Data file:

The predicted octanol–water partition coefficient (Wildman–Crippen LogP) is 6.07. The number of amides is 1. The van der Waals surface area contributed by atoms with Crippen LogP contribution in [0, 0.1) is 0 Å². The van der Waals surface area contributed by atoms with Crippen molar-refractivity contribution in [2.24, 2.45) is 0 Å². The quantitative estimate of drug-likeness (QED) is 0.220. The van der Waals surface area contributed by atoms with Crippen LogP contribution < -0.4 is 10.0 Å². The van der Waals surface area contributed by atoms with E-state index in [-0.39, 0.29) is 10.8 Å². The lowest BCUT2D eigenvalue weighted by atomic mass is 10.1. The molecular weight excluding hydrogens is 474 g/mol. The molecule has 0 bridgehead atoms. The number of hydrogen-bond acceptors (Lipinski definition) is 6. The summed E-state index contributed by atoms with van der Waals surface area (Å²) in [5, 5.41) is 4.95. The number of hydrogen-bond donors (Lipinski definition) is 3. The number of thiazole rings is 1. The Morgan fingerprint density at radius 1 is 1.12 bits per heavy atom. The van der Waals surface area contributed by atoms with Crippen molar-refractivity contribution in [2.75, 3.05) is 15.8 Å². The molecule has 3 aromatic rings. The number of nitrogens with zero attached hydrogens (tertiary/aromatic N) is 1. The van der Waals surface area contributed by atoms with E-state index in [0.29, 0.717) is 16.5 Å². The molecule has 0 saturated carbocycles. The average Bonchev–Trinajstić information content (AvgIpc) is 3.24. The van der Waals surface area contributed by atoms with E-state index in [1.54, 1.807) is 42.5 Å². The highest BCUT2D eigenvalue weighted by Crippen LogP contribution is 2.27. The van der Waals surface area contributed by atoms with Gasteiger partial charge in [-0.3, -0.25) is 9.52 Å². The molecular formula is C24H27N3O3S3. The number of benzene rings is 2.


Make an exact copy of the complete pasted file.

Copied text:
The predicted octanol–water partition coefficient (Wildman–Crippen LogP) is 6.07. The number of amides is 1. The van der Waals surface area contributed by atoms with Crippen LogP contribution in [0, 0.1) is 0 Å². The van der Waals surface area contributed by atoms with Crippen molar-refractivity contribution in [2.24, 2.45) is 0 Å². The quantitative estimate of drug-likeness (QED) is 0.220. The van der Waals surface area contributed by atoms with Crippen LogP contribution < -0.4 is 10.0 Å². The van der Waals surface area contributed by atoms with E-state index in [-0.39, 0.29) is 10.8 Å². The lowest BCUT2D eigenvalue weighted by atomic mass is 10.1. The molecular weight excluding hydrogens is 474 g/mol. The molecule has 0 bridgehead atoms. The number of hydrogen-bond acceptors (Lipinski definition) is 6. The summed E-state index contributed by atoms with van der Waals surface area (Å²) in [5, 5.41) is 4.95. The number of hydrogen-bond donors (Lipinski definition) is 3. The number of thiazole rings is 1. The Morgan fingerprint density at radius 1 is 1.12 bits per heavy atom. The van der Waals surface area contributed by atoms with Crippen molar-refractivity contribution in [2.75, 3.05) is 15.8 Å². The molecule has 3 aromatic rings. The number of nitrogens with zero attached hydrogens (tertiary/aromatic N) is 1. The van der Waals surface area contributed by atoms with E-state index in [0.29, 0.717) is 16.5 Å². The molecule has 0 saturated carbocycles. The average Bonchev–Trinajstić information content (AvgIpc) is 3.24. The van der Waals surface area contributed by atoms with E-state index in [1.54, 1.807) is 42.5 Å². The highest BCUT2D eigenvalue weighted by Crippen LogP contribution is 2.27. The van der Waals surface area contributed by atoms with Gasteiger partial charge in [-0.3, -0.25) is 9.52 Å². The molecular formula is C24H27N3O3S3. The number of benzene rings is 2.